The transfusion of red blood cells to high thresholds (>10 g/dL) had been suggested as part of EGDT in septic shock. However, the recent Scandinavian TRISS trial in 1005 septic shock patients demonstrated that a lower threshold (7 g/dL) resulted in 90-day mortality rates similar to those with a higher threshold (9 g/dL) and reduced transfusions by almost 50%.
Significant hypoxemia (PaO2, <60 mmHg; or SaO2, <90%), hypoventilation (rising PaCO2), increased work of breathing, and inadequate or unsustainable compensation for metabolic acidosis (pH <7.20) are common indications for mechanical ventilatory support. Endotracheal intubation protects the airway, and positive-pressure breathing allows oxygen delivery to metabolically active organs in favor of inspiratory muscles of breathing and the diaphragm. An experiment in dogs showed that the relative proportion of cardiac output delivered to respiratory muscles in endotoxic shock decreased by fourfold with spontaneous ventilation over that with mechanical ventilation. During intubation, patients in shock should be closely monitored for vasodilatory effects of sedating medications or compromised cardiac output due to increased intrathoracic pressure, both of which may cause hemodynamic collapse. With hemodynamic instability, noninvasive mask ventilation may be less suitable in patients experiencing sepsis-associated acute respiratory failure. Adjuncts
One of the great disappointments in sepsis management over the past 30 years has been the failure to convert advances in our understanding of the underlying biology into new therapies. Researchers have tested both highly specific agents and those with more pleotropic effects. The specific agents can be divided into those designed to interrupt the initial cytokine cascade (e.g., anti-LPS or anti-proinflammatory cytokine strategies) and those that interfere with dysregulated coagulation (e.g., antithrombin or activated protein C). Recombinant activated protein C (aPC) was one of the first agents approved by the U.S. Food and Drug Administration and was the most widely used. A large, randomized, double-blind, placebo-controlled, multicenter trial of aPC in severe sepsis (the PROWESS trial) was reported in 2001; the data suggested an absolute risk reduction of up to 6% among aPC-treated patients with severe sepsis. However, subsequent phase 3 trials failed to confirm this effect, and the drug was withdrawn from the market. It is no longer recommended in the care of sepsis or septic shock.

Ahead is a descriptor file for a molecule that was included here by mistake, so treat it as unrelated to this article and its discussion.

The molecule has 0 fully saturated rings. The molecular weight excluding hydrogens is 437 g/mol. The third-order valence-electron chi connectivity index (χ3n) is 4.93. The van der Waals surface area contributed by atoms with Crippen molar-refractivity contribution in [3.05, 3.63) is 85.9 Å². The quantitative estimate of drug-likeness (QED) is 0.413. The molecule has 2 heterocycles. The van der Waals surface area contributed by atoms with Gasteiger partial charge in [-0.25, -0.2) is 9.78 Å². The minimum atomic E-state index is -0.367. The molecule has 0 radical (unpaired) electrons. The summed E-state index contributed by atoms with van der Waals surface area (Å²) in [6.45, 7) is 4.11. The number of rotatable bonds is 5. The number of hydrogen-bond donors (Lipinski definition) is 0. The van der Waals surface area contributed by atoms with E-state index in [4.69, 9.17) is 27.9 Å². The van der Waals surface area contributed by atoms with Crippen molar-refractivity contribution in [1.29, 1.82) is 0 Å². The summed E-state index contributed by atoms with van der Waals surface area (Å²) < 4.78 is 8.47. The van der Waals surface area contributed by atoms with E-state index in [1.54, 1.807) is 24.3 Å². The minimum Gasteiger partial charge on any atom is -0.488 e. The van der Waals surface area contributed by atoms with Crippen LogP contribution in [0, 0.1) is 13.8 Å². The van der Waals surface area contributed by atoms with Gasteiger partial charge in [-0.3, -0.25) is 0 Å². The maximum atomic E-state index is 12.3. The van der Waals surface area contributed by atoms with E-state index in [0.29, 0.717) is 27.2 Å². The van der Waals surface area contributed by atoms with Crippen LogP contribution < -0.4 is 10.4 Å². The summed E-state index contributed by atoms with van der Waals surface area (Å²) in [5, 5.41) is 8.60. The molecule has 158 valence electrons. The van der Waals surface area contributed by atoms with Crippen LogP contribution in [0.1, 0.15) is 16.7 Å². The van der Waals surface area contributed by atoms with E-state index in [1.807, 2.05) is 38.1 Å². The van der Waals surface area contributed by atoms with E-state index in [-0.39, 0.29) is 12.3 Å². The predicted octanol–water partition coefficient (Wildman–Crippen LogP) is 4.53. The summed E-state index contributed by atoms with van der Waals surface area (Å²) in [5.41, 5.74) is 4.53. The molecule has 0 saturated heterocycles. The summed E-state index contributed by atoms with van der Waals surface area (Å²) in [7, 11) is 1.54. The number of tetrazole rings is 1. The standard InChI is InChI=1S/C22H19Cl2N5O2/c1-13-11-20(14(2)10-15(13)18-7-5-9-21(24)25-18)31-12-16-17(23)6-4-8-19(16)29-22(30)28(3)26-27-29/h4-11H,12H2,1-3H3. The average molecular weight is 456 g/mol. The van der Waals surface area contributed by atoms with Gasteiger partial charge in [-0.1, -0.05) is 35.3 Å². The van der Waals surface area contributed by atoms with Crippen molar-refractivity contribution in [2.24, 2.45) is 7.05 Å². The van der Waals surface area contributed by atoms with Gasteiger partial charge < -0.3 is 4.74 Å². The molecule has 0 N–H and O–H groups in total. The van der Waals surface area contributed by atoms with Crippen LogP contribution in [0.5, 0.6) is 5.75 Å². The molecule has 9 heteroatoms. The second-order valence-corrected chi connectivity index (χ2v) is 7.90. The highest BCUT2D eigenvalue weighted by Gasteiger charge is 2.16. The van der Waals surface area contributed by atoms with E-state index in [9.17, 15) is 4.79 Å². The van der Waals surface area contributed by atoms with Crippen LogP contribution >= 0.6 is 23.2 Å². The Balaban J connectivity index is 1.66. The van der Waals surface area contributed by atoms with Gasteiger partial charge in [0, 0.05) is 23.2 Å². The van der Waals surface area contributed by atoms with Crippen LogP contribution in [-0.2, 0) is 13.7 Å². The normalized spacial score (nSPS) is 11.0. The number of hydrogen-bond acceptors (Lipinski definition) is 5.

Many adjunctive treatments in sepsis and septic shock target changes in the innate immune response and coagulation cascade. Specific adjuncts like glucocorticoids in septic shock have continued to be widely used. A large negative clinical trial and a conflicting systematic review in 2009 extended the debate about whether glucocorticoids lower 28-day mortality or improve shock reversal. Most meta-analyses report no change in mortality but an increase in shock reversal with glucocorticoid treatment. The recent HYPRESS trial found no difference between patients with severe sepsis who were treated with glucocorticoids and control patients in terms of the development of shock or the mortality rate. These data and others led to a suggestion in international clinical practice guidelines against using IV hydrocortisone to treat septic shock if adequate fluid resuscitation and vasopressor therapy are able to restore hemodynamic stability. If not, the guidelines suggest the administration of IV hydrocortisone at a dose of 200 mg per day (weak recommendation, low quality of evidence).
Among other adjuncts, IV immunoglobulin may be associated with potential benefit, but significant questions remain and such treatment is not part of routine practice. Despite a large number of observational studies suggesting that statin use mitigates the incidence or outcome of sepsis and severe infection, there are no confirmatory randomized controlled trials, and statins are not an element in routine sepsis care. De-Escalation of Care
Once patients with sepsis and septic shock are stabilized, it is important to consider which therapies are no longer required and how care can be minimized. The de-escalation of initial broad-spectrum therapy, which observational evidence indicates is safe, may reduce the emergence of resistant organisms as well as potential drug toxicity and costs. The added value of combination antimicrobial therapy over that of adequate single-agent antibiotic therapy in severe sepsis has not been established. Current guidelines recommend combination antimicrobial therapy only for neutropenic sepsis and sepsis caused by Pseudomonas. Large trials are under way in the United States to determine how serum biomarkers like procalcitonin can assist clinicians in minimizing antibiotic exposure, while European trials are indicating that this biomarker may lead to a reduction in the duration of treatment and in daily defined doses in critically ill patients with a presumed bacterial infection.